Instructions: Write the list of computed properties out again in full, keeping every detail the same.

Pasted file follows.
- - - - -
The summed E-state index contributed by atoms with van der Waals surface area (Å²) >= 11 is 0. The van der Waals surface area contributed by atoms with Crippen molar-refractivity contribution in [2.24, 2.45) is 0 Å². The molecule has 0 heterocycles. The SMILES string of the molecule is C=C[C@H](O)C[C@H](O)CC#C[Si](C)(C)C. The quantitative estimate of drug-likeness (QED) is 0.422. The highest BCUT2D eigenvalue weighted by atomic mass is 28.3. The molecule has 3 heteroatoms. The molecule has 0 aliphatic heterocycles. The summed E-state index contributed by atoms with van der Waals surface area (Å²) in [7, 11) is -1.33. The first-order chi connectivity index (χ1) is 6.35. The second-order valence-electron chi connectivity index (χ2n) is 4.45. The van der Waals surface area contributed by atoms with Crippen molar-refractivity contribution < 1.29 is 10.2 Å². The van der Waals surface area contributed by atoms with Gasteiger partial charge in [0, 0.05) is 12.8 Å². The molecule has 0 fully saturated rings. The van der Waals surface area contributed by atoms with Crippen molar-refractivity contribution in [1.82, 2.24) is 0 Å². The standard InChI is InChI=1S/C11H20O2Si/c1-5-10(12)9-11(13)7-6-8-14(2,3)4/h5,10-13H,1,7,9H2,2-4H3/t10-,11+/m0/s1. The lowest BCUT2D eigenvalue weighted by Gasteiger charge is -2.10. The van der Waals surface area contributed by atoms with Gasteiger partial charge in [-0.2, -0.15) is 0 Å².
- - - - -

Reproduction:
The summed E-state index contributed by atoms with van der Waals surface area (Å²) >= 11 is 0. The van der Waals surface area contributed by atoms with Crippen molar-refractivity contribution in [2.24, 2.45) is 0 Å². The molecule has 0 heterocycles. The SMILES string of the molecule is C=C[C@H](O)C[C@H](O)CC#C[Si](C)(C)C. The quantitative estimate of drug-likeness (QED) is 0.422. The highest BCUT2D eigenvalue weighted by atomic mass is 28.3. The molecule has 3 heteroatoms. The molecule has 0 aliphatic heterocycles. The summed E-state index contributed by atoms with van der Waals surface area (Å²) in [7, 11) is -1.33. The first-order chi connectivity index (χ1) is 6.35. The second-order valence-electron chi connectivity index (χ2n) is 4.45. The van der Waals surface area contributed by atoms with Crippen molar-refractivity contribution < 1.29 is 10.2 Å². The van der Waals surface area contributed by atoms with Gasteiger partial charge in [0, 0.05) is 12.8 Å². The molecule has 0 fully saturated rings. The van der Waals surface area contributed by atoms with Crippen molar-refractivity contribution in [1.82, 2.24) is 0 Å². The standard InChI is InChI=1S/C11H20O2Si/c1-5-10(12)9-11(13)7-6-8-14(2,3)4/h5,10-13H,1,7,9H2,2-4H3/t10-,11+/m0/s1. The lowest BCUT2D eigenvalue weighted by Gasteiger charge is -2.10. The van der Waals surface area contributed by atoms with Gasteiger partial charge in [-0.2, -0.15) is 0 Å².